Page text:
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Volume 11, issue 6 | Copyright
The Cryosphere, 11, 2675-2690, 2017
https://doi.org/10.5194/tc-11-2675-2017
© Author(s) 2017. This work is distributed under
the Creative Commons Attribution 3.0 License.

Research article 21 Nov 2017

Research article | 21 Nov 2017

Detecting high spatial variability of ice shelf basal mass balance, Roi Baudouin Ice Shelf, Antarctica

Sophie Berger1, Reinhard Drews2, Veit Helm3, Sainan Sun1, and Frank Pattyn1 Sophie Berger et al.
  • 1Laboratoire de glaciologie, Université libre de Bruxelles, Brussels, Belgium
  • 2Department of Geosciences, University of Tübingen, Tübingen, Germany
  • 3Glaciology Section, Alfred Wegener Institute, Helmholtz Centre for Polar and Marine Research, Bremerhaven, Germany

Abstract. Ice shelves control the dynamic mass loss of ice sheets through buttressing and their integrity depends on the spatial variability of their basal mass balance (BMB), i.e. the difference between refreezing and melting. Here, we present an improved technique – based on satellite observations – to capture the small-scale variability in the BMB of ice shelves. As a case study, we apply the methodology to the Roi Baudouin Ice Shelf, Dronning Maud Land, East Antarctica, and derive its yearly averaged BMB at 10m horizontal gridding. We use mass conservation in a Lagrangian framework based on high-resolution surface velocities, atmospheric-model surface mass balance and hydrostatic ice-thickness fields (derived from TanDEM-X surface elevation). Spatial derivatives are implemented using the total-variation differentiation, which preserves abrupt changes in flow velocities and their spatial gradients. Such changes may reflect a dynamic response to localized basal melting and should be included in the mass budget. Our BMB field exhibits much spatial detail and ranges from −14.7 to 8.6ma−1 ice equivalent. Highest melt rates are found close to the grounding line where the pressure melting point is high, and the ice shelf slope is steep. The BMB field agrees well with on-site measurements from phase-sensitive radar, although independent radar profiling indicates unresolved spatial variations in firn density. We show that an elliptical surface depression (10m deep and with an extent of 0.7km × 1.3km) lowers by 0.5 to 1.4ma−1, which we tentatively attribute to a transient adaptation to hydrostatic equilibrium. We find evidence for elevated melting beneath ice shelf channels (with melting being concentrated on the channel's flanks). However, farther downstream from the grounding line, the majority of ice shelf channels advect passively (i.e. no melting nor refreezing) toward the ice shelf front. Although the absolute, satellite-based BMB values remain uncertain, we have high confidence in the spatial variability on sub-kilometre scales. This study highlights expected challenges for a full coupling between ice and ocean models.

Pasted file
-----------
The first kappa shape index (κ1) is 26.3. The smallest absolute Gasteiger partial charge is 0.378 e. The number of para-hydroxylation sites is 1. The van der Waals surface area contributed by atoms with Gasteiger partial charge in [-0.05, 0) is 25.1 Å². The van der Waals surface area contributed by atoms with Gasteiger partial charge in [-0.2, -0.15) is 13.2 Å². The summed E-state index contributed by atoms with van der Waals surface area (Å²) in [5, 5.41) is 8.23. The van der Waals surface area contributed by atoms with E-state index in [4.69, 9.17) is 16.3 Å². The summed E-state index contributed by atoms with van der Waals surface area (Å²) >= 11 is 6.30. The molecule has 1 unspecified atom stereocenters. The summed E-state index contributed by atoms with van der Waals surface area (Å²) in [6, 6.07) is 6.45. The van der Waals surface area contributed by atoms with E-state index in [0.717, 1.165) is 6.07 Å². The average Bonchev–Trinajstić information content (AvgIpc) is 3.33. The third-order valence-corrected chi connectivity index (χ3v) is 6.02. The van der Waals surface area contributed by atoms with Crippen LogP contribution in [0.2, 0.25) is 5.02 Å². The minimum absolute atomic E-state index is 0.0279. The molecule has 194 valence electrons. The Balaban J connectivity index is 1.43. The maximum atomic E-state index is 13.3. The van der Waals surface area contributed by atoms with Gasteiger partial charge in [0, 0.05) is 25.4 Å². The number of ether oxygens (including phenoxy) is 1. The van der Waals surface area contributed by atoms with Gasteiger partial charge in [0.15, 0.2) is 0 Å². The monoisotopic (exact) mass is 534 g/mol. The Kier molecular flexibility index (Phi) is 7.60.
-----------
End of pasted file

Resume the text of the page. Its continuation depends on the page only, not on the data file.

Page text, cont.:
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Floating ice shelves act as a plug for the Antarctic ice sheet. The efficiency of this ice plug depends on how and how much the ocean melts the ice from below. This study relies on satellite imagery and a Lagrangian approach to map in detail the basal mass balance of an Antarctic ice shelf. Although the large-scale melting pattern of the ice shelf agrees with previous studies, our technique successfully detects local variability (< 1 km) in the basal melting of the ice shelf.
Floating ice shelves act as a plug for the Antarctic ice sheet. The efficiency of this ice plug...
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